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2. Rub both sides of the ribs with a liberal amount of the rub.

ON THE WOOD PELLET SMOKER-GRILL

1. Configure your wood pellet smoker-grill for indirect cooking and preheat to 225°F using hickory or apple pellets.

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2. If using a rib rack, place the ribs in the rack on the grill grates. Otherwise you can use Teflon-coated fiberglass mats, or place the ribs directly on the grill grates.

3. Smoke the ribs at 225°F for 5 to 6 hours with hickory pellets until the internal temperature, at the thickest part of the ribs, reaches 185°F to 190°F.

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4. Rest the ribs under a loose foil tent for 10 minutes before carving and serving.

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Notes

Perform the following rib tests to check for doneness:

✵The internal temperature should be 185° to 190°F.

✵Pick up the rack in the center with tongs—the rack should bend into a U-shape.

✵The meat should pull off the bone and not fall off the bone.

Buttermilk Pork Sirloin Roast

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A sirloin roast is cut from the back of the loin area and lends itself well to low-and-slow cooking. With low calories and fat, the sirloin is considered very lean, so care must be taken to avoid drying it out. The tender and moist results will have friends and family begging you to make it again.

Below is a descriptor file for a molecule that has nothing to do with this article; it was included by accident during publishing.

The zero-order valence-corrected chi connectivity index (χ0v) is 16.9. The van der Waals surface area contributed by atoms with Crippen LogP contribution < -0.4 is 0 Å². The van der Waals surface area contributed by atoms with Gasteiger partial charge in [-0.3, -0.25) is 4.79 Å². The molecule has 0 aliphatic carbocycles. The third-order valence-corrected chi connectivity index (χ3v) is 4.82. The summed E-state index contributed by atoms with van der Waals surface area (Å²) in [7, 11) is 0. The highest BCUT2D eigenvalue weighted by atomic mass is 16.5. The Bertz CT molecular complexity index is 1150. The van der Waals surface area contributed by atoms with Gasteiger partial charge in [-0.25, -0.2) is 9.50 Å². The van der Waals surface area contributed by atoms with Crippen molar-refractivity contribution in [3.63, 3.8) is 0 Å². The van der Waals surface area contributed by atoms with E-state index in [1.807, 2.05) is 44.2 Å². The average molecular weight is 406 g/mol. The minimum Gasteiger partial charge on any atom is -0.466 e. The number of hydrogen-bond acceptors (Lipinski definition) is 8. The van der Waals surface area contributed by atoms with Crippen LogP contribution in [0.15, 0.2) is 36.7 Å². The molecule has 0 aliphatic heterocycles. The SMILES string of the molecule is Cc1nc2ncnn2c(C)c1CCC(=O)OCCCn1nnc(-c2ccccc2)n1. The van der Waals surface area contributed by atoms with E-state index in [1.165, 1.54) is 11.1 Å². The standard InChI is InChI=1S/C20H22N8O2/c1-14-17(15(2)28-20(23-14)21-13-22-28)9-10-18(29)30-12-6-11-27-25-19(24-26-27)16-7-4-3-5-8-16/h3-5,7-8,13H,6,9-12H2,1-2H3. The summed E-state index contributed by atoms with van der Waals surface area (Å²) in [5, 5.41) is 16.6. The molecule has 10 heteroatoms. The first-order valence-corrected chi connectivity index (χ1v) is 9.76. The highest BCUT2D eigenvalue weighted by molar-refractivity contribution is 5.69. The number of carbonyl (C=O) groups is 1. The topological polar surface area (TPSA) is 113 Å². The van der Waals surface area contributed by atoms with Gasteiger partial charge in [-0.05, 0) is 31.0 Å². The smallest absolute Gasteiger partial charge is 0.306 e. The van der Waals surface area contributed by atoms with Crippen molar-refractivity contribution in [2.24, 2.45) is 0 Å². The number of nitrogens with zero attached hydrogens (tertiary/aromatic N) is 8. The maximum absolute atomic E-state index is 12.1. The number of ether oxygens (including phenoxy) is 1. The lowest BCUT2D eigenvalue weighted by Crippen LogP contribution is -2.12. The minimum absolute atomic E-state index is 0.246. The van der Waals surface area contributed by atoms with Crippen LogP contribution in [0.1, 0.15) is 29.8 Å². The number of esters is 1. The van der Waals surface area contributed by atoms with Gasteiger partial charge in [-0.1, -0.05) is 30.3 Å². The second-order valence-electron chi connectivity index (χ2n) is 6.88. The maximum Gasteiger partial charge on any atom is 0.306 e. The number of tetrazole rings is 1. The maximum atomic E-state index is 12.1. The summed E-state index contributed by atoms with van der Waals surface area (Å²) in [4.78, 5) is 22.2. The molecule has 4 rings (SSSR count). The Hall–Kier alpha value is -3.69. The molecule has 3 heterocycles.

Serves: 4 to 6

Prep Time: 20 minutes (plus marinating overnight)

Cook Time: 3 to 3½ hours

Rest time: 15 minutes

RECOMMENDED PELLETS: Apple, Cherry

1 (3 to 3½-pound) pork sirloin roast

1 quart Buttermilk Brine (page 167)

PREPPING FOR THE GRILL

1. Trim all fat and silver skin from the pork roast.

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2. Place the roast and buttermilk brine in a 1-gallon sealable plastic bag or brining container.

3. Refrigerate overnight, rotating the roast every few hours when possible.

ON THE WOOD PELLET SMOKER-GRILL

1. Remove the brined pork sirloin roast from the brine and pat dry with a paper towel.

2. Insert a meat probe into the thickest part of the roast.

3. Configure your wood pellet smoker-grill for indirect cooking and preheat to 225°F using apple or cherry pellets.

4. Smoke the roast until the internal temperature reaches 145°F, 3 to 3½ hours.

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5. Rest the roast under a loose foil tent for 15 minutes, then carve against the grain.

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Notes

Butchering a whole boneless pork loin is extremely economical and affords you many options. The cut on the bottom left is considered the sirloin portion, while the cut on the bottom right is the ribeye (note the marbled fat). The center cut is considered the steak. Cut the steak portion into 2-inch-thick chops. Each portion will easily feed three to four people. You’ll be amazed at the savings you’ll achieve.